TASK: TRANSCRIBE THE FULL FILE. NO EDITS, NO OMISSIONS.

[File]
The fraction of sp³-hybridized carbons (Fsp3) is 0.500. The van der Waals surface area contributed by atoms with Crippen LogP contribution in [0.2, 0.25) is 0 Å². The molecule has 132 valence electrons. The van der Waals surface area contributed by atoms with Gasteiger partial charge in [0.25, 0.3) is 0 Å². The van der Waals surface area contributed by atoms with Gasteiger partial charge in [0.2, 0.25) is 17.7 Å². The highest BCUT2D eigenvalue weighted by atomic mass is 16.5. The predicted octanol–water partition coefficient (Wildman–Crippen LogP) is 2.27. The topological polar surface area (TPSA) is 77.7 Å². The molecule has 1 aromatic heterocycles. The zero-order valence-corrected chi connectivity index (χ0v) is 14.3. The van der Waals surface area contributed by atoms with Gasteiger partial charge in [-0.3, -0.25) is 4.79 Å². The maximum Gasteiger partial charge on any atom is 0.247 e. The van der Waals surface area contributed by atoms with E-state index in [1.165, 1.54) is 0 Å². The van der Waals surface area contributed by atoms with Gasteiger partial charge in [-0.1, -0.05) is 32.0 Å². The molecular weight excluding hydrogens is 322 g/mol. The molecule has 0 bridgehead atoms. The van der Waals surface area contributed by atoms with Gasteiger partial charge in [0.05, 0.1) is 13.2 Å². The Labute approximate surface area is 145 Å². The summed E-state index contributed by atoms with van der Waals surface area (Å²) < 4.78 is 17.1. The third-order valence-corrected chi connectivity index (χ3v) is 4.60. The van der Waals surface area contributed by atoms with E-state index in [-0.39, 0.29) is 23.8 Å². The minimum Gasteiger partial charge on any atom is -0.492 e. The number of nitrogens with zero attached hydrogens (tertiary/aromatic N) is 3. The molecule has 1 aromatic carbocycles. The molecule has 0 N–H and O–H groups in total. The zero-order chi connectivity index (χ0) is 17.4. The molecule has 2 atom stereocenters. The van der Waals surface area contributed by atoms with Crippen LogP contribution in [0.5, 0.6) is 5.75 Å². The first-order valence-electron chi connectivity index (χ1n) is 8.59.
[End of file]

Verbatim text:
The fraction of sp³-hybridized carbons (Fsp3) is 0.500. The van der Waals surface area contributed by atoms with Crippen LogP contribution in [0.2, 0.25) is 0 Å². The molecule has 132 valence electrons. The van der Waals surface area contributed by atoms with Gasteiger partial charge in [0.25, 0.3) is 0 Å². The van der Waals surface area contributed by atoms with Gasteiger partial charge in [0.2, 0.25) is 17.7 Å². The highest BCUT2D eigenvalue weighted by atomic mass is 16.5. The predicted octanol–water partition coefficient (Wildman–Crippen LogP) is 2.27. The topological polar surface area (TPSA) is 77.7 Å². The molecule has 1 aromatic heterocycles. The zero-order valence-corrected chi connectivity index (χ0v) is 14.3. The van der Waals surface area contributed by atoms with Gasteiger partial charge in [-0.3, -0.25) is 4.79 Å². The maximum Gasteiger partial charge on any atom is 0.247 e. The van der Waals surface area contributed by atoms with E-state index in [1.165, 1.54) is 0 Å². The van der Waals surface area contributed by atoms with Gasteiger partial charge in [-0.1, -0.05) is 32.0 Å². The molecular weight excluding hydrogens is 322 g/mol. The molecule has 0 bridgehead atoms. The van der Waals surface area contributed by atoms with Gasteiger partial charge in [0.05, 0.1) is 13.2 Å². The Labute approximate surface area is 145 Å². The summed E-state index contributed by atoms with van der Waals surface area (Å²) < 4.78 is 17.1. The third-order valence-corrected chi connectivity index (χ3v) is 4.60. The van der Waals surface area contributed by atoms with E-state index in [-0.39, 0.29) is 23.8 Å². The minimum Gasteiger partial charge on any atom is -0.492 e. The number of nitrogens with zero attached hydrogens (tertiary/aromatic N) is 3. The molecule has 1 aromatic carbocycles. The molecule has 0 N–H and O–H groups in total. The zero-order chi connectivity index (χ0) is 17.4. The molecule has 2 atom stereocenters. The van der Waals surface area contributed by atoms with Crippen LogP contribution in [0.5, 0.6) is 5.75 Å². The first-order valence-electron chi connectivity index (χ1n) is 8.59.